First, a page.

To Overthrow the World

The Rise and Fall and Rise of Communism

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By Sean McMeekin

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$25.99 CAD

From an award-winning historian, a new global history of Communism 

When the USSR collapsed in 1991, the world was certain that Communism was dead. Today, three decades later, it is clear that it was not. While Russia may no longer be Communist, Communism and sympathy for Communist ideas have proliferated across the globe.

In To Overthrow the World, Sean McMeekin investigates the evolution of Communism from a seductive ideal of a classless society into the ruling doctrine of tyrannical regimes. Tracing Communism’s ascent from theory to practice, McMeekin ranges from Karl Marx’s writings to the rise and fall of the USSR under Stalin to Mao’s rise to power in China to the acceleration of Communist or Communist-inspired policies around the world in the twenty-first century. McMeekin argues, however, that despite the endurance of Communism, it remains deeply unpopular as a political form. Where it has arisen, it has always arisen by force.

Blending historical narrative with cutting-edge scholarship, To Overthrow the World revolutionizes our understanding of the evolution of Communism—an idea that seemingly cannot die.

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  • "A wide-ranging examination of how the concept of communism was a key driver of the conflicts of the 20th century—and remains a significant force."
  • “Following the collapse of the Soviet Union, many in the West were lulled into a sense of complacency. Fast forward to today, and the United States is locked in yet another struggle with a communist superpower, even as our liberal system is under attack at home. In his thoroughly researched but readable and entertaining new book, historian Sean McMeekin charts the evolution of communism from Karl Marx to Tiananmen Square massacre while explaining how this political system endured through the trials and tribulations of the twentieth century. Students, scholars, and policymakers will all benefit from the lessons contained in this bold and lively book.”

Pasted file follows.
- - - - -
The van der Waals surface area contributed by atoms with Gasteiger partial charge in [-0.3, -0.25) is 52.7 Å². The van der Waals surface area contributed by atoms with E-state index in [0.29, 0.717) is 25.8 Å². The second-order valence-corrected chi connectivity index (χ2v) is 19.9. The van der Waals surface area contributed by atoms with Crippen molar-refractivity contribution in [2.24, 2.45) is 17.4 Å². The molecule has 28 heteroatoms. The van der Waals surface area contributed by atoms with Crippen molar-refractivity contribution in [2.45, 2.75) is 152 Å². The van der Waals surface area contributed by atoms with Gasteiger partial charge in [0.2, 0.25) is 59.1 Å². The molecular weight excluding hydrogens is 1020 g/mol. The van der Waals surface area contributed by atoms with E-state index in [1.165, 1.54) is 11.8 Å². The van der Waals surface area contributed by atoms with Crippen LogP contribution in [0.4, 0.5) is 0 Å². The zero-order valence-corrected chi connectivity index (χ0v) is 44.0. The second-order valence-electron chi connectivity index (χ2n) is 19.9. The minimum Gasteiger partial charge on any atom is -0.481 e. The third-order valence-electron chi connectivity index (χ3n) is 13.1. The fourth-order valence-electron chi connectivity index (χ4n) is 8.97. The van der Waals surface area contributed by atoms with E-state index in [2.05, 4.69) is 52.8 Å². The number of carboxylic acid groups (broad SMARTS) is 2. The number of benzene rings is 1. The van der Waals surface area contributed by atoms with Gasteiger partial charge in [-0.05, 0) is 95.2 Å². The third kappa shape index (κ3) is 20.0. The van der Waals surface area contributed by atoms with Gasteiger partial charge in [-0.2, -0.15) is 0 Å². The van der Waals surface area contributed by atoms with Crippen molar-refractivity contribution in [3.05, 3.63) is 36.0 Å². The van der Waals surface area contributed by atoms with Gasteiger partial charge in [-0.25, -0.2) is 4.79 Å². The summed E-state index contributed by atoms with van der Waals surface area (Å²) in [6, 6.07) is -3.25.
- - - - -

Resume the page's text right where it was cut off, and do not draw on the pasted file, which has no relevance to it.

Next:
Walter Russell Mead, author of The Arc of a Covenant
  • “An essential read. McMeekin is one of the few historians who understands the history of communism from the ground up. He has written a powerful and urgent book, revealing communism in all its ugly detail, and showing how its pernicious influence still lingers on into the twenty-first century.”
    Nick Lloyd, author of The Western Front
  • “This vivid history of communism, from the day Marx penned The Communist Manifesto in 1848 to the present, contains valuable insights, including that of Bakunin, the Russian anarchist who immediately pointed out the crippling contradiction of Marxism—it merely substitutes one power-hungry form of government for another. McMeekin follows this skeptical thread through the Soviet and Chinese experiences, from Lenin and Stalin to Mao and Xi, detailing the economic weakness and political madness of communist regimes in Europe and Asia that have been kept afloat over the decades as much by Western gullibility and indulgence as by their own ruthless, incompetent managers.”
    Geoffrey Wawro, author of The Vietnam War
  • “With amazing scholarship, McMeekin tells the story of the rise and fall of communism in To Overthrow the World. The utopian promises of communism have always led to dictatorship, bloody repression, and war. McMeekin punctures one myth after another, including the legend that the Soviets won World War II without much help from the West. Many people today are too young to remember the Cold War, and it is vital that they learn the facts about communism found in To Overthrow the World.”
    David Gordon, senior fellow, Ludwig von Mises Institute
  • “In To Overthrow the World, McMeekin describes in telling detail how no communist regime in history has gained power through the vote or public approval, and how its social and economic policies invariably bring about mass repression and poverty. No other book to my knowledge has demonstrated so damningly the endemic falsity of the ideology’s doctrines, together with the appalling consequences of the social experiment in a worldwide setting.”
    Nikolai Tolstoy, historian

On Sale
Sep 10, 2024
Page Count
544 pages
Basic Books

Sean McMeekin

About the Author

Sean McMeekin is a professor of history at Bard College. The award-winning author of several books, including Stalin’s War, The Russian Revolution, July 1914, and The Ottoman Endgame, McMeekin lives in Clermont, New York. 

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